ProPublica

Journalism in the Public Interest

Is Your State Providing Equal Access to Education?

ProPublica analyzed federal education data from the 2009-2010 school year to examine whether states provide high-poverty schools equal access to advanced courses and special programs that researchers say will help them later in life. This is the first nationwide picture of exactly which courses are being taken at which schools and districts across the country. More than three-quarters of all public school children are represented. Read our story and our methodology.

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Bedford Stuyvesant Prep High School

832 MARCY AVENUE, BROOKLYN, N.Y., 11216 | Grades 9-12

Districts with 3,000 or more students
Students Total Teachers Inexp. Teachers AP Courses
This School
115
19
32% N/A
District 959K 83,265 21% 2
State 2.07M 171,244 14% 7
 
State Average
 
District Average

Percentage of relevant students who...

Get Free/Reduced Price Lunch

49%
72%

86%

Take Advanced Math

16%
15%

0%

Take Chemistry

17%
15%

0%

Take Physics

9%
8%

0%

Are

0%
0%

0% Am Indian
10%
15%

0% Asian
22%
30%

83% Black
26%
40%

13% Hispanic
42%
14%

0% White

Bedford-Stuyvesant Prep High School, in Brooklyn, New York, is part of the New York City Public Schools district. The school reports enrolling 115 students in grades nine through 12, and it has 19 teachers on staff.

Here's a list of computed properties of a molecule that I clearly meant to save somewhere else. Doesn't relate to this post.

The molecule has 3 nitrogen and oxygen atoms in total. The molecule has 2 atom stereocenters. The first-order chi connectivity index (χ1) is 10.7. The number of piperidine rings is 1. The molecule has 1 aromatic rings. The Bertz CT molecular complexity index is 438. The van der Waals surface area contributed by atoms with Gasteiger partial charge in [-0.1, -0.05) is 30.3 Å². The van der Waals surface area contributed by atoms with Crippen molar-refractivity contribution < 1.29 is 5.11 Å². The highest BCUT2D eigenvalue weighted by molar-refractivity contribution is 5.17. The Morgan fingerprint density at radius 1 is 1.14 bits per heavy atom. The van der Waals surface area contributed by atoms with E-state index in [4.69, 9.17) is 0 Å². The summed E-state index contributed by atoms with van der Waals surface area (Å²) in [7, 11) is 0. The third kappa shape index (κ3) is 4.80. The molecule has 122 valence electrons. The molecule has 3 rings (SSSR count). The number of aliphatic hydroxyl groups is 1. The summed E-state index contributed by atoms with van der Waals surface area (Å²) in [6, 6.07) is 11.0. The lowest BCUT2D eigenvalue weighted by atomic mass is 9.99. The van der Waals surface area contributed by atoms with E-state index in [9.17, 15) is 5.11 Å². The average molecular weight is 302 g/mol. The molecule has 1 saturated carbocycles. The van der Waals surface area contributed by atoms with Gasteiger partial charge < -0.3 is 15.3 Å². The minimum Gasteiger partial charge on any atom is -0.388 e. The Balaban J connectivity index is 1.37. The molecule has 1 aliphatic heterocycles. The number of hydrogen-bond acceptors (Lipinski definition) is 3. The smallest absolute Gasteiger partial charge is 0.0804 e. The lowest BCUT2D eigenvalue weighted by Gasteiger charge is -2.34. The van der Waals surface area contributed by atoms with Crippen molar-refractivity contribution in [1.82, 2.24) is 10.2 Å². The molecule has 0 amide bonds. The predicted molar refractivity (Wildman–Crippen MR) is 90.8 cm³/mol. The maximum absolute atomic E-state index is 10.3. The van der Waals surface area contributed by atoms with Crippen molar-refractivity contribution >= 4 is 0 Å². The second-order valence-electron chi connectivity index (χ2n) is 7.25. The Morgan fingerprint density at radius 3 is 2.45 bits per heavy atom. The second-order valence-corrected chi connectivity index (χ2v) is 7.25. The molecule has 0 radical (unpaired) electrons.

Bedford-Stuyvesant Prep High School is above both the state and district averages in terms of the percentage of its students who are eligible for free or reduced-price lunches. On average, 49 percent of students in New York are eligible for free or reduced-price lunch, whereas 86 percent of Bedford-Stuyvesant Prep High School students are eligible. At the district level, 72 percent of students are eligible.

ProPublica's analysis found that all too often, states and schools provide poor students fewer educational programs like Advanced Placement, gifted and talented programs, and advanced math and science classes. Studies have linked participation in these programs with better outcomes later in life. Our analysis uses free and reduced-price lunch to estimate poverty at schools. We based our findings on the most comprehensive data set of access to advanced classes and special programs in U.S. public schools — known as the Civil Rights Data Set— released by the U.S. Department of Education Office for Civil Rights.

Bedford-Stuyvesant Prep High School hasn't reported or may not offer AP courses.

Gramercy Arts High School is a lower-poverty school than Bedford-Stuyvesant Prep High School and does not have any students eligible for free or reduced-price lunch. The school hasn't reported or may not offer AP courses. The school is in New York, N.Y.

These data points were reported by schools and districts to the Office for Civil Rights. For more information about the data, see our full methodology.

— Generated by Narrative Science